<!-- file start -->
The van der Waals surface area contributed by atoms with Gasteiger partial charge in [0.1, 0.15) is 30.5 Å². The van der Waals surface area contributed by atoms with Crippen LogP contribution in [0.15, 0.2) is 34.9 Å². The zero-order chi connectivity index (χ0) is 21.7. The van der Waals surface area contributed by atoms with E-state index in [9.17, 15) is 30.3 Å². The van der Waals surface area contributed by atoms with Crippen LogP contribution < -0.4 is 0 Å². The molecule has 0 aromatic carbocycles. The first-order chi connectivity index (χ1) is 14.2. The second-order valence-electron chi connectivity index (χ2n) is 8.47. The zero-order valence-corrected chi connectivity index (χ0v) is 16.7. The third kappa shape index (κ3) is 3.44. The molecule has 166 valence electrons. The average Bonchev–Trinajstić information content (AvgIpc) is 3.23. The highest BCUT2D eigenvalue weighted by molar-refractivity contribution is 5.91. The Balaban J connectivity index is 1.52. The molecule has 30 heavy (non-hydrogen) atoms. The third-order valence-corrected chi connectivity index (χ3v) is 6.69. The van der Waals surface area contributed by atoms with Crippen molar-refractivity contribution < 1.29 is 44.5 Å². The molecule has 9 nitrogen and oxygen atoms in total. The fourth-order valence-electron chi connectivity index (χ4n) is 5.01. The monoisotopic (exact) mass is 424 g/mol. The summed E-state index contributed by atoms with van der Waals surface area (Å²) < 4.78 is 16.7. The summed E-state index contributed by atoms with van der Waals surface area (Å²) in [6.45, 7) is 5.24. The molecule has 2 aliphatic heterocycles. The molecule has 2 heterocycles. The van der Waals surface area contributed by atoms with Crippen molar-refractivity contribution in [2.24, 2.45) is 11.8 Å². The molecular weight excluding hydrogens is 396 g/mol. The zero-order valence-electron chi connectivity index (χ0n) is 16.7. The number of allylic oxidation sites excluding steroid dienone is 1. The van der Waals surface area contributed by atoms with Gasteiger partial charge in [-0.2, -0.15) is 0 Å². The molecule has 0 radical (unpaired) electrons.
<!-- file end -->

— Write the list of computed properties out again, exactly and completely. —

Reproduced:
The van der Waals surface area contributed by atoms with Gasteiger partial charge in [0.1, 0.15) is 30.5 Å². The van der Waals surface area contributed by atoms with Crippen LogP contribution in [0.15, 0.2) is 34.9 Å². The zero-order chi connectivity index (χ0) is 21.7. The van der Waals surface area contributed by atoms with E-state index in [9.17, 15) is 30.3 Å². The van der Waals surface area contributed by atoms with Crippen LogP contribution < -0.4 is 0 Å². The molecule has 0 aromatic carbocycles. The first-order chi connectivity index (χ1) is 14.2. The second-order valence-electron chi connectivity index (χ2n) is 8.47. The zero-order valence-corrected chi connectivity index (χ0v) is 16.7. The third kappa shape index (κ3) is 3.44. The molecule has 166 valence electrons. The average Bonchev–Trinajstić information content (AvgIpc) is 3.23. The highest BCUT2D eigenvalue weighted by molar-refractivity contribution is 5.91. The Balaban J connectivity index is 1.52. The molecule has 30 heavy (non-hydrogen) atoms. The third-order valence-corrected chi connectivity index (χ3v) is 6.69. The van der Waals surface area contributed by atoms with Crippen molar-refractivity contribution < 1.29 is 44.5 Å². The molecule has 9 nitrogen and oxygen atoms in total. The fourth-order valence-electron chi connectivity index (χ4n) is 5.01. The monoisotopic (exact) mass is 424 g/mol. The summed E-state index contributed by atoms with van der Waals surface area (Å²) < 4.78 is 16.7. The summed E-state index contributed by atoms with van der Waals surface area (Å²) in [6.45, 7) is 5.24. The molecule has 2 aliphatic heterocycles. The molecule has 2 heterocycles. The van der Waals surface area contributed by atoms with Crippen molar-refractivity contribution in [2.24, 2.45) is 11.8 Å². The molecular weight excluding hydrogens is 396 g/mol. The zero-order valence-electron chi connectivity index (χ0n) is 16.7. The number of allylic oxidation sites excluding steroid dienone is 1. The van der Waals surface area contributed by atoms with Gasteiger partial charge in [-0.2, -0.15) is 0 Å². The molecule has 0 radical (unpaired) electrons.